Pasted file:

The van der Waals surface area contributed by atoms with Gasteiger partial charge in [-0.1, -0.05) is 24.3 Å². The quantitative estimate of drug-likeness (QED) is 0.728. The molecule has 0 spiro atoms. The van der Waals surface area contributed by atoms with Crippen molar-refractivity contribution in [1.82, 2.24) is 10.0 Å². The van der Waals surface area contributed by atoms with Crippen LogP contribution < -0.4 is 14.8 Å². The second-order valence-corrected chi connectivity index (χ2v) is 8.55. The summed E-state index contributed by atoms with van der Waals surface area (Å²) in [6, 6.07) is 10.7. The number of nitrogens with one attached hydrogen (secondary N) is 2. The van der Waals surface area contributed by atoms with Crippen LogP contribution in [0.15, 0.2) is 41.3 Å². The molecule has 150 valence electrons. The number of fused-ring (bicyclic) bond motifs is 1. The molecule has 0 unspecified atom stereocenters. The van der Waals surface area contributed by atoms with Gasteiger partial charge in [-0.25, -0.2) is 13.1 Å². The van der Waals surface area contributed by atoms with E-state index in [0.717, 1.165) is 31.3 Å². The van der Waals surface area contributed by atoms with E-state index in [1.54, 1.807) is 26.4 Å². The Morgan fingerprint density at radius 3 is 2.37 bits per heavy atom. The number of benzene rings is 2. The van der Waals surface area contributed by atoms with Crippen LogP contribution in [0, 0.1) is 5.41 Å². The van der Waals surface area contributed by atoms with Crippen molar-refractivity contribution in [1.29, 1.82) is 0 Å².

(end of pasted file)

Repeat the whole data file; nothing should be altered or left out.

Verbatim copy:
The van der Waals surface area contributed by atoms with Gasteiger partial charge in [-0.1, -0.05) is 24.3 Å². The quantitative estimate of drug-likeness (QED) is 0.728. The molecule has 0 spiro atoms. The van der Waals surface area contributed by atoms with Crippen molar-refractivity contribution in [1.82, 2.24) is 10.0 Å². The van der Waals surface area contributed by atoms with Crippen LogP contribution < -0.4 is 14.8 Å². The second-order valence-corrected chi connectivity index (χ2v) is 8.55. The summed E-state index contributed by atoms with van der Waals surface area (Å²) in [6, 6.07) is 10.7. The number of nitrogens with one attached hydrogen (secondary N) is 2. The van der Waals surface area contributed by atoms with Crippen LogP contribution in [0.15, 0.2) is 41.3 Å². The molecule has 150 valence electrons. The number of fused-ring (bicyclic) bond motifs is 1. The molecule has 0 unspecified atom stereocenters. The van der Waals surface area contributed by atoms with Gasteiger partial charge in [-0.25, -0.2) is 13.1 Å². The van der Waals surface area contributed by atoms with E-state index in [0.717, 1.165) is 31.3 Å². The van der Waals surface area contributed by atoms with E-state index in [1.54, 1.807) is 26.4 Å². The Morgan fingerprint density at radius 3 is 2.37 bits per heavy atom. The number of benzene rings is 2. The van der Waals surface area contributed by atoms with Crippen LogP contribution in [0, 0.1) is 5.41 Å². The van der Waals surface area contributed by atoms with Crippen molar-refractivity contribution in [1.29, 1.82) is 0 Å².